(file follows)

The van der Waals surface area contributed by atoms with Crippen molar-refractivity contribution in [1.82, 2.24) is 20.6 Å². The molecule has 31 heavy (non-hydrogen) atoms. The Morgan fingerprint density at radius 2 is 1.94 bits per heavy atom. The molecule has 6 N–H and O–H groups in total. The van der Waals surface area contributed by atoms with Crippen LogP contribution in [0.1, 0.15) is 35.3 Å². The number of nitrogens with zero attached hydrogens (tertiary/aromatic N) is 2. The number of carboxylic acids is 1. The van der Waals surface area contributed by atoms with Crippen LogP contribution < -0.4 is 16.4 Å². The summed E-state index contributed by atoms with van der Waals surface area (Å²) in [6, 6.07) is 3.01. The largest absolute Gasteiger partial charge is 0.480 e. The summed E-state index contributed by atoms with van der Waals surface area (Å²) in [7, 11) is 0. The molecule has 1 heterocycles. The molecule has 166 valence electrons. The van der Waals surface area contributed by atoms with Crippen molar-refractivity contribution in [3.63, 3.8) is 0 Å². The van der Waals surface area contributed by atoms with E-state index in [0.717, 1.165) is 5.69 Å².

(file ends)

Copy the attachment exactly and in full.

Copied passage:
The van der Waals surface area contributed by atoms with Crippen molar-refractivity contribution in [1.82, 2.24) is 20.6 Å². The molecule has 31 heavy (non-hydrogen) atoms. The Morgan fingerprint density at radius 2 is 1.94 bits per heavy atom. The molecule has 6 N–H and O–H groups in total. The van der Waals surface area contributed by atoms with Crippen LogP contribution in [0.1, 0.15) is 35.3 Å². The number of nitrogens with zero attached hydrogens (tertiary/aromatic N) is 2. The number of carboxylic acids is 1. The van der Waals surface area contributed by atoms with Crippen LogP contribution < -0.4 is 16.4 Å². The summed E-state index contributed by atoms with van der Waals surface area (Å²) in [6, 6.07) is 3.01. The largest absolute Gasteiger partial charge is 0.480 e. The summed E-state index contributed by atoms with van der Waals surface area (Å²) in [7, 11) is 0. The molecule has 1 heterocycles. The molecule has 166 valence electrons. The van der Waals surface area contributed by atoms with Crippen molar-refractivity contribution in [3.63, 3.8) is 0 Å². The van der Waals surface area contributed by atoms with E-state index in [0.717, 1.165) is 5.69 Å².